A calculated sample of Brazilian patients with BMS (n = 26) was compared with a control group (n = 27), paired for gender and age. Sociodemographic information and clinical characteristics were obtained, and interviews were conducted using the SF-36 and OHIP-49. To evaluate the normality of the variables, we used the Kolmogorov-Smirnov test. The chi-square test, Fisher exact test and Mann-Whitney U-Test were used to compare sociodemographic and clinical characteristics of individuals with BMS and controls Mann-Whitney U-test were carried out to compare SF-36 and OHIP-49 between BMS patients and controls. The significance level was set at 0.05. To compare the dimensions of the SF-36 and OHIP-49 between BMS patients and controls, we considered Bonferroni correction. So for comparison of the dimensions, the significance level was set at 0.00625 for SF-36 and at 0.00714 for OHIP-49.
The clinical and demographic data were similar in both groups (P > 0.05). SF-36 scores were significantly lower in all domains for patients with BMS (P < 0.00625). OHIP-49 scores were higher for individuals with BMS (P < 0.00714).
BMS has a negative impact on the health-related quality of life of individuals, as can be shown by instruments such as the SF-36 and OHIP-49. So, the evaluation of quality of life might be useful for more information about the nature and severity of BMS, to evaluate the effects of treatment protocols, in order to improve their outcomes by means a humanized clinical practice.
Health and Quality of Life Outcomes 01/2011; 9:57. · 2.10 Impact Factor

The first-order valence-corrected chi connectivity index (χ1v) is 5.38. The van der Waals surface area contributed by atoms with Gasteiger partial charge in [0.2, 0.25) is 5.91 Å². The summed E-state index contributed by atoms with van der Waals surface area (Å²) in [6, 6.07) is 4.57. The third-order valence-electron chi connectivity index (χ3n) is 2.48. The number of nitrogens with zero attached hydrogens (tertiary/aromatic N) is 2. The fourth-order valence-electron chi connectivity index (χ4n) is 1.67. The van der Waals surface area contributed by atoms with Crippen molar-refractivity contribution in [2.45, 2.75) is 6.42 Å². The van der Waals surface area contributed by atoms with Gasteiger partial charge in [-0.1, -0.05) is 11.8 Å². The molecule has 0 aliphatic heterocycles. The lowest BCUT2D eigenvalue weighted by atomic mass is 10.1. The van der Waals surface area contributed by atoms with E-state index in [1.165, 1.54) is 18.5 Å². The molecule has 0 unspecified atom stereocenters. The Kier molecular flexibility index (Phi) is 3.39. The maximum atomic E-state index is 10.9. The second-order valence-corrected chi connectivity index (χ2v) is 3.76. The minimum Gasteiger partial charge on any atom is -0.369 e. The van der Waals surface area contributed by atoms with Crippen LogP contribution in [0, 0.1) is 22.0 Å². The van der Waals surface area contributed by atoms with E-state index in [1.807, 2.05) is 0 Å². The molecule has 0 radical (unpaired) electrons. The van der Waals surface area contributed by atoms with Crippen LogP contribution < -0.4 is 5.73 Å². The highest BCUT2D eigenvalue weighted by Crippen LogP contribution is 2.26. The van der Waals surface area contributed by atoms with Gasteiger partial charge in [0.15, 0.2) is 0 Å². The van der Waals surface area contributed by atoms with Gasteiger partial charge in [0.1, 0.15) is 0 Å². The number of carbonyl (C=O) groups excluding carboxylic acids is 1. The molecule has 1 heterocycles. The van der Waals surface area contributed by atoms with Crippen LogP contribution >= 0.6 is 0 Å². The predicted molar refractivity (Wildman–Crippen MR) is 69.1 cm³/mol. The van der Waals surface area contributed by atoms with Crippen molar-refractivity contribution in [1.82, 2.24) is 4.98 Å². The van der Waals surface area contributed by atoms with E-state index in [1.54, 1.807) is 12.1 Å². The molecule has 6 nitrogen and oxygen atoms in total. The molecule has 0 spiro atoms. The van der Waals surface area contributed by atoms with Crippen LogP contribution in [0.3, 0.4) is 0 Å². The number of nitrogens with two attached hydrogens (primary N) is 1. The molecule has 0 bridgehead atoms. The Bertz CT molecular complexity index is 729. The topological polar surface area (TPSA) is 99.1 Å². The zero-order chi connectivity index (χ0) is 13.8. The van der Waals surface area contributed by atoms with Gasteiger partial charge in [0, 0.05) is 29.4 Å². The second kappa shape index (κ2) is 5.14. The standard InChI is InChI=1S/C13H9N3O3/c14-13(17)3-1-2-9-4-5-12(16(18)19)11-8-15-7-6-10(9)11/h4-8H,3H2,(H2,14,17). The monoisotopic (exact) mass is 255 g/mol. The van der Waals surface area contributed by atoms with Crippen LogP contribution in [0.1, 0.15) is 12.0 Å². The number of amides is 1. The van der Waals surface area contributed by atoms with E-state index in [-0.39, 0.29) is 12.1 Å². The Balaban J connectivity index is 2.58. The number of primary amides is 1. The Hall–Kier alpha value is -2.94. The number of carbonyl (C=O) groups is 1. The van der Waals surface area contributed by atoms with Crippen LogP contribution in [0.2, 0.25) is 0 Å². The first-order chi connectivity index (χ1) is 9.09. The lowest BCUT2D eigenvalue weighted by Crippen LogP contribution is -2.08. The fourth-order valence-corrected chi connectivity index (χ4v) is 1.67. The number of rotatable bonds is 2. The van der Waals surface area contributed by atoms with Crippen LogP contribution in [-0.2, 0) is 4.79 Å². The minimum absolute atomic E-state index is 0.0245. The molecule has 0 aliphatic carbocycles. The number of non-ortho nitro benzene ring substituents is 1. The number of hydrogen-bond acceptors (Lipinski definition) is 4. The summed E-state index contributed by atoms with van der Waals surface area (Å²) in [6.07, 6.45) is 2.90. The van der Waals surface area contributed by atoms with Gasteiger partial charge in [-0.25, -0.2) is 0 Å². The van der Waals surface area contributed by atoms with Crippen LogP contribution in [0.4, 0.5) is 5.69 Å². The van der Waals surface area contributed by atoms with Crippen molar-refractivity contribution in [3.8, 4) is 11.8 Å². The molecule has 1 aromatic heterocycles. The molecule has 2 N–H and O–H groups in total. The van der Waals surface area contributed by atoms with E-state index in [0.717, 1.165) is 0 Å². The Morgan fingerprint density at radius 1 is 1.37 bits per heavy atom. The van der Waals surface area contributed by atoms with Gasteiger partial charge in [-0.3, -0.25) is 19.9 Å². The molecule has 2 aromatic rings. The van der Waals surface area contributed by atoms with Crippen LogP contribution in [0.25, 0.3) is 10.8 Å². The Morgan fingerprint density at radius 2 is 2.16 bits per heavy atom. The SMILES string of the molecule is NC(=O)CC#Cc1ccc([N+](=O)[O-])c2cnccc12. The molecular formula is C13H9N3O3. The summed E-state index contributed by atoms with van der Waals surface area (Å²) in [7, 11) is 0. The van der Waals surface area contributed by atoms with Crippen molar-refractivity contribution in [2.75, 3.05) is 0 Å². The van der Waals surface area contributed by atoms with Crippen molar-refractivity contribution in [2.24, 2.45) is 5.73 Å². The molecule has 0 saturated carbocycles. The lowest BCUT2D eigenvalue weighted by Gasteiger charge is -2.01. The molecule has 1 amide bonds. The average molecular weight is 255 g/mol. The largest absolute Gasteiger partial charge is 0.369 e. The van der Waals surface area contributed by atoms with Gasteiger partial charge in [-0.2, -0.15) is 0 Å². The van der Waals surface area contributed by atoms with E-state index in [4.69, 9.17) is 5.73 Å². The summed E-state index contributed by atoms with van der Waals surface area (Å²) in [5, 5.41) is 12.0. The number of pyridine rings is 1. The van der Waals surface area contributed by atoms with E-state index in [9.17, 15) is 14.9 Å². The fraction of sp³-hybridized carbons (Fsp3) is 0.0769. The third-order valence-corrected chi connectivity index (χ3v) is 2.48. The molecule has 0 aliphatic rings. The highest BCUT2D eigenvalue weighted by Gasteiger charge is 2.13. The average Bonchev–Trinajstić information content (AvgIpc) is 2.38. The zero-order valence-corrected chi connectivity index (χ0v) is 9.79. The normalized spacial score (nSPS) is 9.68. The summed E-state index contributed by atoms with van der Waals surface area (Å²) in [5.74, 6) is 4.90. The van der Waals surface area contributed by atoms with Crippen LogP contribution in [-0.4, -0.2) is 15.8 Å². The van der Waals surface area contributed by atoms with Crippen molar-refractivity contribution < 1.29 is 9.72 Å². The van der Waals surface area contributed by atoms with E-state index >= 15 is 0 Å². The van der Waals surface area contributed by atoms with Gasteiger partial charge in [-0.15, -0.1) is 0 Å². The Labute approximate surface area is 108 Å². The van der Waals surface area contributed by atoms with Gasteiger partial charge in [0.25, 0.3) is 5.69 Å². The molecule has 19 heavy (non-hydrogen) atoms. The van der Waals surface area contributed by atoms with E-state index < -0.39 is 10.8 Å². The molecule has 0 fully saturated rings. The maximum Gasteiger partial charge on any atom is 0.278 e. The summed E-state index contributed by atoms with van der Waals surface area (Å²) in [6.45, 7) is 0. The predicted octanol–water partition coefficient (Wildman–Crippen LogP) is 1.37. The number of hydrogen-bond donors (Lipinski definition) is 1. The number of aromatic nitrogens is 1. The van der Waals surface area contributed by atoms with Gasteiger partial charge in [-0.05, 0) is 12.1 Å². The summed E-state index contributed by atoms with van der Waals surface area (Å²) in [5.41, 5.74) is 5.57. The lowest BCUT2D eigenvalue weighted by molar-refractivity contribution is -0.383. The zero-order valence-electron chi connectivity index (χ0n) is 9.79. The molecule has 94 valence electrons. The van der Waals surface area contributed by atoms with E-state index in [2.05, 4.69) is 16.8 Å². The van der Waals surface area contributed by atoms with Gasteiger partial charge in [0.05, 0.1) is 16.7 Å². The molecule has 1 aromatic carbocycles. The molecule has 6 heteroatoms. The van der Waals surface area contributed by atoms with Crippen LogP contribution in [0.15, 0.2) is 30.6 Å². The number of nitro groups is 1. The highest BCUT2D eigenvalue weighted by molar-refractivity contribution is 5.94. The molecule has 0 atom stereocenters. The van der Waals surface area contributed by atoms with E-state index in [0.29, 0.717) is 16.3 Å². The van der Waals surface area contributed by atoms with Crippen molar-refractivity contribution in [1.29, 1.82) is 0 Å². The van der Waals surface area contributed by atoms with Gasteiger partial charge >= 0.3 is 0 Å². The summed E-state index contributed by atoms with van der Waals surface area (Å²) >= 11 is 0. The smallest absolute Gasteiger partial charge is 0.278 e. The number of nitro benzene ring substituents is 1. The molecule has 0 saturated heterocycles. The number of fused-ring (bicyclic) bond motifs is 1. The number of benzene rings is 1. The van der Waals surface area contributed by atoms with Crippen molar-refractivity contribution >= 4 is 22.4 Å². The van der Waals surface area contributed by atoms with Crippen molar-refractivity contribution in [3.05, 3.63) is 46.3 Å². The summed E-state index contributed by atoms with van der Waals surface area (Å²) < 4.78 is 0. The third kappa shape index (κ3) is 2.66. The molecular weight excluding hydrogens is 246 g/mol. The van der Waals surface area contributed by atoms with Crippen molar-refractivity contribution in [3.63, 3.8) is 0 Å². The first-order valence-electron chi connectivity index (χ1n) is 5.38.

[Show abstract][Hide abstract] ABSTRACT: Burning mouth syndrome (BMS) is a chronic and painful syndrome, characterized by a continuous burning sensation of the oral mucosa in the absence of physical abnormalities. It is considered a multifactorial disorder with involvement of systemic, local and psychological factors but unclear aetiology. It has been reported an association of BMS with salivary dysfunction. Reports in the literature suggest that only 3% of patients will have a complete remission of symptoms over a period of 5 years. Aims: To verify the effect of salivary stimulation in patients with BMS. Methods: Nineteen patients with BMS used mechanical sialogogue (hyperboloid) therapy three times a day for 15 minutes during 90 days. Two salivary samples (resting and stimulated) were collected in the beginning and in the end of the therapy to evaluate the salivary flow rate. In addition, an evaluation of the symptoms of BMS was carried out using a self report scale (none, mild, moderate and severe) in both moments. Results: All patients were women with age average of 65.8 (SD=13.1) years. The mean salivary flow rate was 0.30 ml/min in resting and 1.17 ml/min in stimulated saliva in the beginning and 0.30 ml/min in resting and 1.06 ml/min (after therapy). Regarding the symptoms, patients reporting severe pain in the beginning of the study (78.9%), reported moderate (26.7%), mild (33.3%) and absence of symptoms (40%) at end of therapy. Similar reduction on BMS symptoms was found among those patients reporting moderated pain in the begging of the study (20.8%), half reported mild and the other half did not report any symptom. Conclusions: Despite no significant difference in the mean salivary flow was observed, an overall reduction in the BMS symptoms was reported by patients under mechanic stimulatory therapy.